Fat Wall
Counterspace - South Africa
Drawings, plans, elevations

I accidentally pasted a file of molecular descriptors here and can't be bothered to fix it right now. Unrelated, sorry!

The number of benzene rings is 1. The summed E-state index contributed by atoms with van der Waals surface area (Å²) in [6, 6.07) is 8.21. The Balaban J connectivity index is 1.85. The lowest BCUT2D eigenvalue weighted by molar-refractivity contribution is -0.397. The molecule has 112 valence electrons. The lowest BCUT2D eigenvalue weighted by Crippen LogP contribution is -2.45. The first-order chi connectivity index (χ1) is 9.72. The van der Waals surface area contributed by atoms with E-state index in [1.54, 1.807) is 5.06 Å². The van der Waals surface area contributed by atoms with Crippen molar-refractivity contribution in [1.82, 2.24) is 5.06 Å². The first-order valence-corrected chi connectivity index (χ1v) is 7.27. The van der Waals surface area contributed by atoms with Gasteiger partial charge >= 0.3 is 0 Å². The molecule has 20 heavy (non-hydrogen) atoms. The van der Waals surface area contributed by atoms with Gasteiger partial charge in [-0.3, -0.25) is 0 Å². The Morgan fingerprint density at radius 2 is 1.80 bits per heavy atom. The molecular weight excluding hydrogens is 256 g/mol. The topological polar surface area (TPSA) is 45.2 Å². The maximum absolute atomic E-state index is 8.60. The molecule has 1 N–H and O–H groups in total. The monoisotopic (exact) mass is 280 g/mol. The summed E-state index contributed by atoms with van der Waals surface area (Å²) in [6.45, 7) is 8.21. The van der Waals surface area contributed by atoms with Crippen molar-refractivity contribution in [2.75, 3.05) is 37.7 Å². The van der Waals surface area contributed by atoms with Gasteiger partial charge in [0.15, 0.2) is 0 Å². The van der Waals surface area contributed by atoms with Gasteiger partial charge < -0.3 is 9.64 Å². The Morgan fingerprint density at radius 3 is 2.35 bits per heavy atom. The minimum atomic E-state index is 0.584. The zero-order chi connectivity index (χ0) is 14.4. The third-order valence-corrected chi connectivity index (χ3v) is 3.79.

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“Boundary is one of the most primary functions of the wall.It demonstrates a basic act to differentiate.” -Shiuan-Wen Chu As a practice, our studio is involved in looking at the city forensically. By its very contexture, Johannesburg is an amalgam of many spatial blind-spots. We look at the rituals and the furniture of the city.We dissect and analyse,and we reassemble and reimagine. Many have thought of Johannesburg as elusive, but the way that we read the city has more to do with understanding its assemblage of spatial languages than with elusivity. Some of these hiddens are hidden in plain sight, in broad daylight – they are here, if you care to read them. #FencesMustFall We started this hashtag while Fees Must Fall student protests were happening.The debate was around access. We understand that we can’t get rid of walls completely, at least not on a large scale in the short term. But perhaps there is a medium. How can we bring together these interesting moments? What do you get if you have a China Mall condition with an informal gym?A great deal of Johannesburg’s existences are made up too of counter-existences which work despite limitations and what is recognised as the nominal city; structures formed and designed for survival against economic and spatial deprivation, in the leftovers, slippages and loopholes of the city, which we recognise as the city. Through our projects, we are prototyping the idea of a Fat Wall. A wall with programme, thicker than just a dividing line. We are interested in gaps, fissures, cracks in the wall. An active edge. A burglar bar used as a display mechanism for an informal trader. A day-time gate used as a playscape for children. This is already happening in Joburg. Streets are turned inside out. A street arcade in a building. A neighbourhood tea party on a series of balconies. A city in a building. How can we learn from these conditions and contradictions? What do we get when we put them together? How can an edge become a space? This is not a new idea. But we are finding new form and programme for it everywhere in our city. How do we walk the city? Joburg walkers are funambulists. We walk tightropes, boundary conditions, suspended between class, race, money divides. How do we capitalise on drive-through moments? Mobile services? Why do so few of us see these as architectures waiting to happen? What makes people gather? Food? Ritual? Cultural groupings? How do we collapse these? We are interested in developing new formal explorations through our fat walls. Sometimes, a solid line on plan perforates to become a space. We want these moments to be more intentionally formal, more intently designed. In its current form, on varying scales, from macro to micro urban, much of Johannesburg is characterised by the same condition of interstices, leftovers, and islands. In each of these conditions, old farmlands, parking lots, large strip mall districts next to highways, abandoned mine dumps, islands between roads, and abandoned infrastructure plants; there are interesting spatial constructs present which are producing new urbanities.
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